For the twelfth week of the Read 52 Books in 52 Weeks challenge, I read Forgiveness, the Passionate Journey - Nine Steps of Forgiving through Jesus' Beatitudes by Flora Slosson Wuellner. The author uses the Beatitudes as a way of framing the nature of forgiveness.
Some of the highlights from the book include:
- Forgiveness is a major release: a release from the prison and burden of the past. This release does not mean release from responsibility for what what done. Nor does release necessarily mean release from paying a penalty in this world. It means release from the chains of resentment and guilt that hold us back from...freedom [and a] new beginning.
- Mourning includes more than anger and sorrow. Mourning can include a feeling of vulnerability after we have been hurt. We feel like a target. Now that such a hurt has happened, we wonder if it will happen again. We feel unprotected in a hurtful, dangerous world, wondering whom we can trust.
- Shame is often a response to being wounded...We may feel humiliated, somehow rendered unclean and unworthy when we have been abused. It is a well-documented fact that victims of abuse....often do not name or report abuse because they feel shame and embarrassment that such a thing has happened to them. They may feel they have brought it on themselves and are unworthy of help.
- Healthy forgiveness is usually impossible if these feelings are pushed past too quickly in the name of forgiveness. Such feelings do not go away until they are healed.
- In situations that are not...critical, we may well need a time of emotional distancing. We may need to stop meeting or talking with the other person for a while, taking the space and time we need before we interact again.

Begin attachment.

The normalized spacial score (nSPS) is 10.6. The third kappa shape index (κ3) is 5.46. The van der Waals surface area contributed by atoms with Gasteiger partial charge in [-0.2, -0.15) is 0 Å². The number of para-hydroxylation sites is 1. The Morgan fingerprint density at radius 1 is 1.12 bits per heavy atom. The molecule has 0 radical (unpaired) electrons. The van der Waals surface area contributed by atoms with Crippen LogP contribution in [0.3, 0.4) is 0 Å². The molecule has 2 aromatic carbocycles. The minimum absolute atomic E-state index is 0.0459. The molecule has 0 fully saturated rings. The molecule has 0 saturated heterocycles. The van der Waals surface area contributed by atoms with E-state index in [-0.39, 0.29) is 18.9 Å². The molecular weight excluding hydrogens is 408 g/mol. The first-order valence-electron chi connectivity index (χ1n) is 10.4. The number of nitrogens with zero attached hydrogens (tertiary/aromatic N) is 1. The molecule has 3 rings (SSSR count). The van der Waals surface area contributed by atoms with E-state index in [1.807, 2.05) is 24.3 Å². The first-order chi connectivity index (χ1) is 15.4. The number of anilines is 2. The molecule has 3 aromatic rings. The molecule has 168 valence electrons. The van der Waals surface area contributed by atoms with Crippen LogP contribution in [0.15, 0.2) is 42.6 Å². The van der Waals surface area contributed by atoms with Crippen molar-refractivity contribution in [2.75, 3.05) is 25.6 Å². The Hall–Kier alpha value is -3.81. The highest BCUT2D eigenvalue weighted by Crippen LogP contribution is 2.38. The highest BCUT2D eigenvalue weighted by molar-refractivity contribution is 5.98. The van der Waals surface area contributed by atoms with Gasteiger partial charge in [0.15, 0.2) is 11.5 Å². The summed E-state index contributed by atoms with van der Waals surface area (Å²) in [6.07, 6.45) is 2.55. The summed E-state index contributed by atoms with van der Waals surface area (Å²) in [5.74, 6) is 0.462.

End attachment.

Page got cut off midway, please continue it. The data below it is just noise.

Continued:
- Even when dealing with hurts that are truly trivial, it is wise to create an inner safe space, an inner distances, if only for a few moments to face what has happened and what we feel about it. We can go into another room, take a walk, gaze at a tree or plant, take a few breaths at an open window, close our eyes for a few minutes.
- Meek: not self-effacing, passive, or submissive. He knew his worth, and he knew that his intentions had been good. But he listened, he was open to change, and he responded to this experience out off an inner power rather than force.
- In this wounded and wounding world we will always be in some less-than-perfect relationships.
- Abusiveness is an addiction to power exerted over another, and mere communication skills do not heal it. Setting limits is absolutely necessary in such cases.
- The best reparation we can offer is to become compassionate toward those who mistreat us the way we mistreated others, releasing them from resentment. For example, instead of taking offense at a friend who had forgotten or who was too busy to call or white me, I would try to remember how often I too had become distracted and overwhelmed by daily chores an neglected others.
- If we split our energies, if we try to serve two conflicting purposes, if we say one thing and do another, we are living dangerously fractured lives.
- We will need to release our expectations that past history can be changed or compensated. That is past. Yes, something was lost, and harm was done. I grieve for it. But now, I am in a different spiritual and emotional universe. I see with different eyes. I am a new person now. -